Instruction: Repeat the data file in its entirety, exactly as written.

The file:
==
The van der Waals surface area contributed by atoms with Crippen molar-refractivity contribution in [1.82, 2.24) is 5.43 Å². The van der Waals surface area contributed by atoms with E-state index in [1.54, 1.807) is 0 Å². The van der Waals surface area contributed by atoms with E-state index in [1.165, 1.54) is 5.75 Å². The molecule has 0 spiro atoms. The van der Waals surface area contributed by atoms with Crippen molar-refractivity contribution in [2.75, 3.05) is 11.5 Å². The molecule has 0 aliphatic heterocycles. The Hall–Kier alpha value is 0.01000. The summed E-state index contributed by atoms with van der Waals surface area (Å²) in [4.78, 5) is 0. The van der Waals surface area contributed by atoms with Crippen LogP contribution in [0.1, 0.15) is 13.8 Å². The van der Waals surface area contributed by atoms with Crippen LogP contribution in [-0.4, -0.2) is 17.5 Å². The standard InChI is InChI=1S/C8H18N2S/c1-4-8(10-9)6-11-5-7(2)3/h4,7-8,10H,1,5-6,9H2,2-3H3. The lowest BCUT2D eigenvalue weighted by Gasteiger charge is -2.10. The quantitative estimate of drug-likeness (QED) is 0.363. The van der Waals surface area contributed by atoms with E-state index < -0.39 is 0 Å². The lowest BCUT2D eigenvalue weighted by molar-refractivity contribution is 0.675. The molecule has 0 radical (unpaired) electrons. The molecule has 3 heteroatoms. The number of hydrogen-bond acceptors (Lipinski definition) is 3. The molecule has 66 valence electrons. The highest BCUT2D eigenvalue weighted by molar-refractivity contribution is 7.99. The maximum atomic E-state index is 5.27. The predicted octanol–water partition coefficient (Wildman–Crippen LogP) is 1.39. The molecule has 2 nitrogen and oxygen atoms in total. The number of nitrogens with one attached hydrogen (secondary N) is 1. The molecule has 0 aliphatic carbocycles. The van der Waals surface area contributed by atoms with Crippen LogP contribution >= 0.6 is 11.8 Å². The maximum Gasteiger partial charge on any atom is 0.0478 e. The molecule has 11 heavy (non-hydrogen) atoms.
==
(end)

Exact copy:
The van der Waals surface area contributed by atoms with Crippen molar-refractivity contribution in [1.82, 2.24) is 5.43 Å². The van der Waals surface area contributed by atoms with E-state index in [1.54, 1.807) is 0 Å². The van der Waals surface area contributed by atoms with E-state index in [1.165, 1.54) is 5.75 Å². The molecule has 0 spiro atoms. The van der Waals surface area contributed by atoms with Crippen molar-refractivity contribution in [2.75, 3.05) is 11.5 Å². The molecule has 0 aliphatic heterocycles. The Hall–Kier alpha value is 0.01000. The summed E-state index contributed by atoms with van der Waals surface area (Å²) in [4.78, 5) is 0. The van der Waals surface area contributed by atoms with Crippen LogP contribution in [0.1, 0.15) is 13.8 Å². The van der Waals surface area contributed by atoms with Crippen LogP contribution in [-0.4, -0.2) is 17.5 Å². The standard InChI is InChI=1S/C8H18N2S/c1-4-8(10-9)6-11-5-7(2)3/h4,7-8,10H,1,5-6,9H2,2-3H3. The lowest BCUT2D eigenvalue weighted by Gasteiger charge is -2.10. The quantitative estimate of drug-likeness (QED) is 0.363. The van der Waals surface area contributed by atoms with E-state index < -0.39 is 0 Å². The lowest BCUT2D eigenvalue weighted by molar-refractivity contribution is 0.675. The molecule has 0 radical (unpaired) electrons. The molecule has 3 heteroatoms. The number of hydrogen-bond acceptors (Lipinski definition) is 3. The molecule has 66 valence electrons. The highest BCUT2D eigenvalue weighted by molar-refractivity contribution is 7.99. The maximum atomic E-state index is 5.27. The predicted octanol–water partition coefficient (Wildman–Crippen LogP) is 1.39. The molecule has 2 nitrogen and oxygen atoms in total. The number of nitrogens with one attached hydrogen (secondary N) is 1. The molecule has 0 aliphatic carbocycles. The van der Waals surface area contributed by atoms with Crippen LogP contribution >= 0.6 is 11.8 Å². The maximum Gasteiger partial charge on any atom is 0.0478 e. The molecule has 11 heavy (non-hydrogen) atoms.